Modern manufacturing plants and transportation systems use a large amount of electrical and electronics equipment, from assembly line motors to sonar systems. Electrical and electronics installers and repairers fix and maintain these complex pieces of equipment.
Commercial and industrial electrical and electronics equipment repairers adjust, test, repair, or install electronic equipment, such as industrial controls, transmitters, and antennas.
Powerhouse, substation, and relay electrical and electronics repairers inspect, test, maintain, or repair electrical equipment used in generating stations, substations, and in-service relays. These workers also may be known as powerhouse electricians, relay technicians, or power transformer repairers.
Electrical and electronics installers and repairers must understand electrical equipment and electronics. As a result, employers often prefer applicants who have taken courses in electronics at a community college or technical school. Courses usually cover AC and DC electronics, electronic devices, and microcontrollers. It is important for prospects to choose schools that include hands-on training in order to gain practical experience.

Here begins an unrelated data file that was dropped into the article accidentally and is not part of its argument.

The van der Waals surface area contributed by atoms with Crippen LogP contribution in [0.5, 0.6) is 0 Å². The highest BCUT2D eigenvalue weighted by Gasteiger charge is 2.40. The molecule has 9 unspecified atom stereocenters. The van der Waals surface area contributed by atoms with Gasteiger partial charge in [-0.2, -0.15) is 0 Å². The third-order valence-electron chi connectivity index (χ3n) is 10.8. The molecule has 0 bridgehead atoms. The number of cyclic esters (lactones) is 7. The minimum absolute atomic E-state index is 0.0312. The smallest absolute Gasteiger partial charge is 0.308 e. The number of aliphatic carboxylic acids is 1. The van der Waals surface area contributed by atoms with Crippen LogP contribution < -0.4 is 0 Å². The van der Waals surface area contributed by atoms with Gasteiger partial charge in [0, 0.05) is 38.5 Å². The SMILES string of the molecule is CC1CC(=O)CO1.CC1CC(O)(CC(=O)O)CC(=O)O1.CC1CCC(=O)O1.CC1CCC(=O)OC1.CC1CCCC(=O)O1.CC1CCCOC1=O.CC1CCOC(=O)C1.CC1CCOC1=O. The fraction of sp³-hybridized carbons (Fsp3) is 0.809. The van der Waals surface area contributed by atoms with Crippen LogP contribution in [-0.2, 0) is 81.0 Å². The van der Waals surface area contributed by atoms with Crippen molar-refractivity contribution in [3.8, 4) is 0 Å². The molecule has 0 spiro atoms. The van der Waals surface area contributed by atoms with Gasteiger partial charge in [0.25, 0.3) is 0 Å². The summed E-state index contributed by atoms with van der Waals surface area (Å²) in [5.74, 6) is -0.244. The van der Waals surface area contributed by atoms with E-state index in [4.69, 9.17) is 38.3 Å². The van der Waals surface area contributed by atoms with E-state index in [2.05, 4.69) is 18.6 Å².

Over the projections decade, improvements in electrical and electronics equipment design and increased use of disposable tool parts are expected to dampen the need for electrical and electronics equipment installers and repairers.
For example, a utility company housing their sensitive electrical equipment outdoors in a coastal environment may choose a NEMA 4X enclosure to protect against the weather, as well as corrosion caused by salt spray.
NEMA Type 1 enclosures are designed for indoor purposes and offer the most basic level of protection of all NEMA rated enclosures. These enclosures offer a degree of protection against light dust, dirt and accidental contact with electrical equipment.
Despite their limited protection, NEMA 1 enclosures are commonly used in a variety of industries to house indoor electrical equipment, such as variable-frequency drives installed in standard indoor locations.
When installed in non-hazardous environments, NEMA Type 1 enclosures are a cost-effective solution to protect valuable electronics and prevent public access to dangerous electrical equipment. Still, those who are concerned about excess moisture in the atmosphere may want to consider a NEMA 2 enclosure which offers an additional layer of protection against light drops of water.